British anti-poverty charity Oxfam International apologized for using the term “TERF” in a video.
The video referenced alleged hate groups online and offline with an image featuring what appears to be a man of Indian or Hispanic origin, an Asian man, and woman with red hair wearing a button reading “TERF.”
TERF, which stands for trans-exclusionary radical feminist, is a derogatory term used to denote supporters of feminism who disagree with the sentiment of transgender ideology.
On Tuesday morning, the charity announced the video was removed due to “concerns” raised. Oxfam International released a statement addressing the incident in a follow-up post.
“Oxfam believes that all people should be able to make decisions which affect their lives, enjoy their rights and live a life free of discrimination and violence, including people from LGBTQIA+ communities,” reads the statement. “We have therefore edited the video to remove the term TERF and we are sorry for the offense it caused. There was no intention by Oxfam or the film-makers for this slide to have portrayed any particular person or people.”
OFFICIAL STATEMENT: pic.twitter.com/NbYKspgIuS
— Oxfam International (@Oxfam) June 6, 2023
“We fully support both an individual’s rights to hold their philosophical beliefs and a person’s right to have their identity respected, regardless of their sexual orientation, gender identity and expression, and sex characteristics.”
In another post, the charity shared an edited version of their original video with the image of the three aforementioned figures removed.
Some users noted the white woman with red hair in the original video appeared to resemble Harry Potter author J.K. Rowling.
“If you’re in the business of creating images, you know exactly what message you want to send,” wrote one user who noted the cartoon appeared to resemble the author. “If the likeness was unintentional it means you are very bad at your job.”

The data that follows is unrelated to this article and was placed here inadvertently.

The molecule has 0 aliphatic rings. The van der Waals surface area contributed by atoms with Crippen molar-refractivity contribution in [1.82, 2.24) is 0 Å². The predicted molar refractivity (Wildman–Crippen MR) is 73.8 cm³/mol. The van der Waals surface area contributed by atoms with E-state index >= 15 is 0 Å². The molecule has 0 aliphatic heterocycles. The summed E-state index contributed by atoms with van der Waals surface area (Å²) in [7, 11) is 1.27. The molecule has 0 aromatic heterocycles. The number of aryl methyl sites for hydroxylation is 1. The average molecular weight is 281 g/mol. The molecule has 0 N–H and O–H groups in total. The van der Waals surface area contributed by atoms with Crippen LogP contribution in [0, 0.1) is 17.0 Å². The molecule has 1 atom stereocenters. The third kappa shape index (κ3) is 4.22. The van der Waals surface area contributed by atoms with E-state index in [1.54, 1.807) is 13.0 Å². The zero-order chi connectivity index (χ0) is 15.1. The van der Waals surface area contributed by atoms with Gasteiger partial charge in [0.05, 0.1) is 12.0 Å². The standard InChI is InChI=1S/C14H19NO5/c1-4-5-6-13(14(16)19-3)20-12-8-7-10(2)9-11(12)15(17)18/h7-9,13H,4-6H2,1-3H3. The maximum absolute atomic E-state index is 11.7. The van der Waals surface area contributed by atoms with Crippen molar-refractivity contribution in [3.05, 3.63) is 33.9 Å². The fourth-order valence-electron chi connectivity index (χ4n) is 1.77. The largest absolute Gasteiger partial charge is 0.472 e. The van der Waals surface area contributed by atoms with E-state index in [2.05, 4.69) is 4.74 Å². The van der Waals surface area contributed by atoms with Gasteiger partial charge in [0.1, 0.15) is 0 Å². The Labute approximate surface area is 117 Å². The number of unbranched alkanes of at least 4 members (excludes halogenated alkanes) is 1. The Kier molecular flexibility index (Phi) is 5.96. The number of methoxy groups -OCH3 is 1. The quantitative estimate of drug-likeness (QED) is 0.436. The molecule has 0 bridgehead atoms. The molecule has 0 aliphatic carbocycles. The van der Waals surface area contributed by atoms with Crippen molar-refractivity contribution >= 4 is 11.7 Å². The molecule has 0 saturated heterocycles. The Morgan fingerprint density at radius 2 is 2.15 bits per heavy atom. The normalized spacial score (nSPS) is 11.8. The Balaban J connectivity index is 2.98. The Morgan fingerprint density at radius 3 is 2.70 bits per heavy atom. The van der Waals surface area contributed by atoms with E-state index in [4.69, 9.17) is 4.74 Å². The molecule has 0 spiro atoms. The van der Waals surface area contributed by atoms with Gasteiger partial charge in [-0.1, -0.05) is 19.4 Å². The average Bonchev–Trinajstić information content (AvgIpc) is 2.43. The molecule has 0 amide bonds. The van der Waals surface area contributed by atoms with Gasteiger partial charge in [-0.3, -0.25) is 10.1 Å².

If you're in the business of creating images, you know exactly what message you want to send. If the likeness really was unintentional it means you are very bad at your job.
As they passed this, ultimately it's the responsibility of @Oxfam to make a genuine apology to @jk_rowling https://t.co/jZXIvbivaU pic.twitter.com/JwGMf7P0ow
— StephanieDavies-Arai BEM (@cwknews) June 6, 2023
Rowling, who has been criticized for her opposition to transgender ideology, has not addressed the incident, though has “liked” a series of posts noting Oxfam International’s cartoon’s resemblance of the author.
Users also noted the Asian man in the original video appeared to have a stereotypical portrayal of distinct yellow-tinted skin with noticeably almond-shaped eyes.
The Post Millennial’s Andy Ngo, who has been criticized for reporting on LGBT issues, suggested he may have inspired the stereotypical “slant-eyed” depiction of an asian man.
“The worst thing about the Oxfam Pride cartoon isn’t the depiction of JK Rowling – it’s the depiction of Andy Ngo,” wrote one user who suggested the depiction of the Asian man would have been considered racially insensitive in 1923.
“I guess Oxfam’s blue-haired zealots think their crusade so important they’re blind to their own bigotry.”
The worst thing about the Oxfam Pride cartoon isn't the depiction of JK Rowling – it's the depiction of Andy Ngo. Such imagery would've been racist in 1923, never mind 2023.
I guess Oxfam's blue-haired zealots think their crusade so important they're blind to their own bigotry. pic.twitter.com/gjun3yYz55
— Leo Kearse – see me on YouTube & Headliners (@LeoKearse) June 6, 2023
Similar to the original video, the updated version alleges LGBTQIA+ are “deprived [of] basic safety, not protected by laws, preyed on by hate groups online and offline, discriminated against at work, deprived of opportunities, and pushed to the margins.”
Oxfam International’s video praises supporters of LGBTQIA+ who protect and champion safety for the community.
The video concludes by encouraging viewers to “stand together with queer folks” online, at work, in schools, in sport, and through laws.
Oxfam International has not addressed critics who suggested the charity used racially insensitive imagery as of Wednesday.